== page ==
I hate to recommend not volunteering, but there are usually many opportunities down in the dirt that can allow you to help out without getting involved politically.
And that's all I've got to say about that.
Sunday, September 30, 2007
In the past few months I've noticed a trend. Every organization I'm involved with, from writing to sports to politics... is going through some kind of strife. Flux. Change. And uncomfortable change at that.
Saturday, September 29, 2007
Today, my DH, DS, and myself went to my parents' home to visit my uncle and grandmother who ended up coming to my parents house late last night. (Read Day 16 below to find out why). I love visitors and guests, it breaks away from the routine of life every once and awhile--you need it.
It is really interesting to see how people are when they are fasting. Some of them (including myself at times) get really hyper and happy--hyper happy? Others are tired. Fasting influences people in different ways.
My sisters went to the airport to pick up my uncle, his cousin, and my grandmother who were visiting from Jerusalem. Although the plane landed at 5:30 p.m., the guests did not actually meet my sisters until 7:30 p.m., due to security. However, my uncle's cousin was not with them. He was still being questioned about his visit and purpose (although he has visited the U.S. numerous times).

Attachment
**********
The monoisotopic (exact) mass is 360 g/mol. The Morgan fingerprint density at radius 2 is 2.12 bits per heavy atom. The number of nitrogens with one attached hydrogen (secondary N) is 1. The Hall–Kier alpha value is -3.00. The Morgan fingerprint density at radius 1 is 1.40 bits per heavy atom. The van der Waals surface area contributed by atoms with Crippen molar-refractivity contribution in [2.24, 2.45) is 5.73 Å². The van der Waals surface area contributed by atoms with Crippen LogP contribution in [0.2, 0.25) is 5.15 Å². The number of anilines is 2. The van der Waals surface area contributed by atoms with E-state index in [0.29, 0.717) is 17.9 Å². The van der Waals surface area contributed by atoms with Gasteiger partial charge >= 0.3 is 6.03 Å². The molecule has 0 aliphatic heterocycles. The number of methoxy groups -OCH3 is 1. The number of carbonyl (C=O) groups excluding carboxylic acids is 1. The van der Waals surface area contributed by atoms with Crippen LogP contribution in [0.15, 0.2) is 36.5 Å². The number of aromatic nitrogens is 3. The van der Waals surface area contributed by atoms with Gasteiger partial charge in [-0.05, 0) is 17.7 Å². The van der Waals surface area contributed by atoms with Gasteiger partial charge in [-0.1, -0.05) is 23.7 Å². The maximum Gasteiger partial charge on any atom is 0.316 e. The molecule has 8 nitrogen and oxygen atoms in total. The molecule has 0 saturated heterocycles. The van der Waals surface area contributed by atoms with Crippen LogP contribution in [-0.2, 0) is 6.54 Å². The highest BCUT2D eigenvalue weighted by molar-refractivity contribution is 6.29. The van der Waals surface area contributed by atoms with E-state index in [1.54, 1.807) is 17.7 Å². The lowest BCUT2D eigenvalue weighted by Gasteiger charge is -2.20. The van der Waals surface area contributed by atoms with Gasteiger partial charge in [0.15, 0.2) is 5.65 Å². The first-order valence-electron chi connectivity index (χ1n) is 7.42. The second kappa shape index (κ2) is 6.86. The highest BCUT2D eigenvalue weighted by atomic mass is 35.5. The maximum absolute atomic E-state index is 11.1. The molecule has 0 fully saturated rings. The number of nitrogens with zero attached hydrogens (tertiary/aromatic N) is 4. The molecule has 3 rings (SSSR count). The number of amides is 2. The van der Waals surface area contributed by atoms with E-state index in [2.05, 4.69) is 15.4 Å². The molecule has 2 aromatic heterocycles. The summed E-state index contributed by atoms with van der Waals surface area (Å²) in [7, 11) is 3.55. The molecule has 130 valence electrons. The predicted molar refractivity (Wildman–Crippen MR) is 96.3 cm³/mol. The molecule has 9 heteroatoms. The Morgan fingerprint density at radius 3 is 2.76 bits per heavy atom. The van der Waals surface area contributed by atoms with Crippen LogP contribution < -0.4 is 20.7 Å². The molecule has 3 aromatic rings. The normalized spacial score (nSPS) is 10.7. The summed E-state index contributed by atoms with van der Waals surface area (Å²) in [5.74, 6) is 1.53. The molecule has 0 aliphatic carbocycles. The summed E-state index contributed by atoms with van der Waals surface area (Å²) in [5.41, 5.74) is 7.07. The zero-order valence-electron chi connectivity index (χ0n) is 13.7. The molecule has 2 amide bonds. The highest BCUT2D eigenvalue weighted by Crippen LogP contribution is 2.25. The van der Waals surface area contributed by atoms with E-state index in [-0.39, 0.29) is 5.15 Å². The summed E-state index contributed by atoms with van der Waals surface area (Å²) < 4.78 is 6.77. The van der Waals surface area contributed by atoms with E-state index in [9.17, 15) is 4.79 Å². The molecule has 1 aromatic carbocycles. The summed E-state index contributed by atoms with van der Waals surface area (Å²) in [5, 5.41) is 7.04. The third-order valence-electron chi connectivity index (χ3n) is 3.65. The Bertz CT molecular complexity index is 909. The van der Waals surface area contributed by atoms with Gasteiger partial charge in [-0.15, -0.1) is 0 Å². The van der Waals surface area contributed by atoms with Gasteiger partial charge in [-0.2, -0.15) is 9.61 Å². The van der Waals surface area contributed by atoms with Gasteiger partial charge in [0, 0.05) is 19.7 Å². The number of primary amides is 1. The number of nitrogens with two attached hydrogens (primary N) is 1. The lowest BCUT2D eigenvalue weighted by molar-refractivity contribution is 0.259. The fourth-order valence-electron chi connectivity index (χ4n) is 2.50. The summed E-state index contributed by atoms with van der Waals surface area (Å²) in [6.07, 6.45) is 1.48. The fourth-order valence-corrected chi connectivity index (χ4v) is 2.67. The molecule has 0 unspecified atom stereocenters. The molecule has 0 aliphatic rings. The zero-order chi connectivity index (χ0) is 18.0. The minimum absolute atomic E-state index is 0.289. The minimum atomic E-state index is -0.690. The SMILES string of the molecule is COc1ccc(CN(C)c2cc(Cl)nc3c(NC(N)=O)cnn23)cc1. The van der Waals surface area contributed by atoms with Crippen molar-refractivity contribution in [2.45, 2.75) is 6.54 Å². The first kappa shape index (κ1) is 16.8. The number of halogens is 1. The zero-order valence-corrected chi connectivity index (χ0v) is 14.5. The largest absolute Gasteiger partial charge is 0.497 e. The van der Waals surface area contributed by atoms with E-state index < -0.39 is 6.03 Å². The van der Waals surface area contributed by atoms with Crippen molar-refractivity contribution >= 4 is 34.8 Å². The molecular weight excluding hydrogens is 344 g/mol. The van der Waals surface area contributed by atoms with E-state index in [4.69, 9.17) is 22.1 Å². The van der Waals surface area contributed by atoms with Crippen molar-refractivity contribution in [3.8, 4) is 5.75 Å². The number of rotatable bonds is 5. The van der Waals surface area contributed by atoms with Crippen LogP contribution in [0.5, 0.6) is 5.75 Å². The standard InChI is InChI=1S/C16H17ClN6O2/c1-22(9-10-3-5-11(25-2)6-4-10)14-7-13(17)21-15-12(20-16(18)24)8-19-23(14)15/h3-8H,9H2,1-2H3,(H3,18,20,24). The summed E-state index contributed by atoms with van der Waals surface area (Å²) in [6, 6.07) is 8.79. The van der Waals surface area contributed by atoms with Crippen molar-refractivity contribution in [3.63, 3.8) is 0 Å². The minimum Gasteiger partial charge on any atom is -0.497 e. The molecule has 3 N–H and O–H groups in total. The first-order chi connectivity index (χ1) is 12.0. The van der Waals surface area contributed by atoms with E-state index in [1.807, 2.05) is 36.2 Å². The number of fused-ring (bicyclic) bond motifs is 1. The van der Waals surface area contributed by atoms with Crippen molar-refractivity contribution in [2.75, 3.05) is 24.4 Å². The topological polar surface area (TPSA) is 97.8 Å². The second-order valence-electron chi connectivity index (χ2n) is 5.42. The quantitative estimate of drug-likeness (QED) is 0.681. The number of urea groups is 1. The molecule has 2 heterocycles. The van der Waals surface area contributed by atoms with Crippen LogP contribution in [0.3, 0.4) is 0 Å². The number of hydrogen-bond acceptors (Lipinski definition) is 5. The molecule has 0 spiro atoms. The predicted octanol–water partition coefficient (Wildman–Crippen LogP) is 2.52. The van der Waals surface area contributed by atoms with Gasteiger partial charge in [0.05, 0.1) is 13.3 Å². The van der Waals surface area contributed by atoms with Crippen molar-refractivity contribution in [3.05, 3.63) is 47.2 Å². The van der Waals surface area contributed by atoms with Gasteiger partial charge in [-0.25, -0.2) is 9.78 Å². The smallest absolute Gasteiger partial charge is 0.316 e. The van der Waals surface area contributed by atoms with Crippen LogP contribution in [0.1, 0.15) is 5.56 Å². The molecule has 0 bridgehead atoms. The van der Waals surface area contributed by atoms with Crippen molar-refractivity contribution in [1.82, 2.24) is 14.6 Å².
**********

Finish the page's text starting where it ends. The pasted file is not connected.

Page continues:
To make a long story short, my uncle's cousin finally met with my sisters and the rest of the group a little after 9 p.m., which would be a two hour drive home. Turns out his name was similar to another man's name on the "No Fly" list.
My mom called to tell me that my sisters and the rest of the company arrived at 11:15 p.m. (I don't go to bed until midnight or so.)
If you were to ask me what I did for a living, and I told the truth, you would be a bit shocked to hear exactly how many different employers I have all at the same time. It's easier to say something simple that doesn't quite cover it like "I teach" or "I'm a writer."
I should realize that it isn't any easier for my children to figure out exactly what it is that I do.
A few years ago, my youngest daughter was convinced my job was delivering magazines. It was the thing she saw me doing on a regular basis. She didn't realize that a lot of the time we were home together, I was working too. So what did I do? I edited and published a regional parenting magazine, but she thought I worked only when I delivered the final product to the various locations.
What does it look like when I'm working, after all? I'm usually sitting in the living room with my laptop open and on my lap. Unless I'm on deadline or trying to concentrate as I write, I am still interacting with my family. It can look like I'm doing what my children do on the Internet, which is pretty much nothing important.
I realized yesterday (Yes, I am slow) that when I am working doesn't look a lot different than when I am not working. The only clue might be reference materials that I have spread out all over. Not to mention that my children don't have a clear idea of what it is I do anyway. I teach, I tutor, I write. I teach in person, which requires me to dress up and drive to work, but I also teach online, which I can do curled up on the couch in my pajamas. I write, which usually happens at home, but once in a while requires me to go someplace for interviews and/or information.